From the Bench: Jury of Ryan Duke – Ways to reach a verdict | OPINION

Posted at 12:55 PM, June 9, 2022 and last updated 12:56 PM, June 9, 2022

By: Judge Ashley Willcott

OCILLA, GEORGIA (Court TV) – The murder trial of Ryan Duke takes place in a small Georgia town and reads like a Pat Conroy novel detailing family secrets, tragic loss, and genuine southern characters brought to life. The trial includes alleged confessions, marital affairs, student romances, and two former best friends from different sides of the proverbial railroad track, both implicated in the murder and cover up of former beauty queen Tara Grinstead.

Authorities have not found her body and could not positively identify human bones as belonging to Grinstead. She cannot be laid to rest. In 2017, Ryan Duke told investigators he had a relationship with Grinstead and was responsible for her death. Then, his story changed. He states under oath that it was a false, coerced confession and that he did NOT murder Grinstead.

Ryan Duke claims Bo Dukes killed her, and he only helped Bo burn her body in a pecan grove. Bo Dukes was called to testify, but immediately pled the Fifth Amendment not testifying to anything, not even saying his name to the jury.

The jury must now consider two very different stories, and decide which to believe.

HOW DID THIS JURY DECIDE THE FATE OF RYAN DUKE?

Ultimately, the jury did not believe Ryan Duke murdered Tara Grinstead 17 years ago. The jury convicted him on just one count of concealing a death for removing Grinstead’s body from her home and hiding what he did from law enforcement.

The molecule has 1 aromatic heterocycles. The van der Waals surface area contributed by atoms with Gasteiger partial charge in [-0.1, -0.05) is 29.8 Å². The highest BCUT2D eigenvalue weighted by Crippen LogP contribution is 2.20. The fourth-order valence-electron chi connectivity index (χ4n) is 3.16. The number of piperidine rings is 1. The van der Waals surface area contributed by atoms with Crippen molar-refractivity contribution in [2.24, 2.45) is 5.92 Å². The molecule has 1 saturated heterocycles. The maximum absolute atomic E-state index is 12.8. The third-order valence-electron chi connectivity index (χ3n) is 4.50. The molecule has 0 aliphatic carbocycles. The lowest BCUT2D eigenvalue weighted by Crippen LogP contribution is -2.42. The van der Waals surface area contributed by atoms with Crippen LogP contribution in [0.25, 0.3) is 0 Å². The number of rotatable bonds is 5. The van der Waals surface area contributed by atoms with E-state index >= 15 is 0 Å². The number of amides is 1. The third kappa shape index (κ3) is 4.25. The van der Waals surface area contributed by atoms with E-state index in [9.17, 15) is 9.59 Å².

How did the jury reach this decision? What did they do after closing arguments when they were sent back to the jury room to sort through all the evidence?

There are different approaches taken in jury deliberations. The foreperson might go through each element of the law in the jury instructions with the remaining jurors, discuss which facts they believe to be accurate, and apply each fact to each required element.

Or the jury might first examine the facts they believe are true based on evidence and then look at the law to see whether the facts prove the required elements.

The jurors might even take a quick straw poll without discussing the case to see where each juror stands. Do they all agree that the defendant is guilty without the necessity of examining the facts and law? Or not guilty?

To reach a verdict, the jury must reach a unanimous decision to convict the defendant.

What would you do?

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